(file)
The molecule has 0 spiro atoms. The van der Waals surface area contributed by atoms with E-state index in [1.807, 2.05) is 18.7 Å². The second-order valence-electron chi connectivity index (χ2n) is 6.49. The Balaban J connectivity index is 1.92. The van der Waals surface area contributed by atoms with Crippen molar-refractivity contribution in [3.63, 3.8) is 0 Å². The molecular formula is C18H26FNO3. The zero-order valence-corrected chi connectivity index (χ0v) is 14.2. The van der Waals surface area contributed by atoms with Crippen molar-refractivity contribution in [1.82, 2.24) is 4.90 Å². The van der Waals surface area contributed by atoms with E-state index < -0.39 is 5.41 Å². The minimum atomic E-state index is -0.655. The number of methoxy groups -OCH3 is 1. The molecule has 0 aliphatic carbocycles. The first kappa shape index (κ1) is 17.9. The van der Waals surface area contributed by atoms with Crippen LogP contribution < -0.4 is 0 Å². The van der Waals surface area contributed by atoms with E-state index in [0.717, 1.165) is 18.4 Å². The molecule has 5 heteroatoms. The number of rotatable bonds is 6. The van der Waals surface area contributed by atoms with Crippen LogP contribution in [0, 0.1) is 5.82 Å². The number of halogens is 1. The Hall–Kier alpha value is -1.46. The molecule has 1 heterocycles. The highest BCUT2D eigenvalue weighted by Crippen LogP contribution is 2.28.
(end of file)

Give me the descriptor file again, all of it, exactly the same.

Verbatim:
The molecule has 0 spiro atoms. The van der Waals surface area contributed by atoms with E-state index in [1.807, 2.05) is 18.7 Å². The second-order valence-electron chi connectivity index (χ2n) is 6.49. The Balaban J connectivity index is 1.92. The van der Waals surface area contributed by atoms with Crippen molar-refractivity contribution in [3.63, 3.8) is 0 Å². The molecular formula is C18H26FNO3. The zero-order valence-corrected chi connectivity index (χ0v) is 14.2. The van der Waals surface area contributed by atoms with Crippen molar-refractivity contribution in [1.82, 2.24) is 4.90 Å². The van der Waals surface area contributed by atoms with E-state index < -0.39 is 5.41 Å². The minimum atomic E-state index is -0.655. The number of methoxy groups -OCH3 is 1. The molecule has 0 aliphatic carbocycles. The first kappa shape index (κ1) is 17.9. The van der Waals surface area contributed by atoms with Crippen LogP contribution < -0.4 is 0 Å². The van der Waals surface area contributed by atoms with E-state index in [0.717, 1.165) is 18.4 Å². The molecule has 5 heteroatoms. The number of rotatable bonds is 6. The van der Waals surface area contributed by atoms with Crippen LogP contribution in [0, 0.1) is 5.82 Å². The number of halogens is 1. The Hall–Kier alpha value is -1.46. The molecule has 1 heterocycles. The highest BCUT2D eigenvalue weighted by Crippen LogP contribution is 2.28.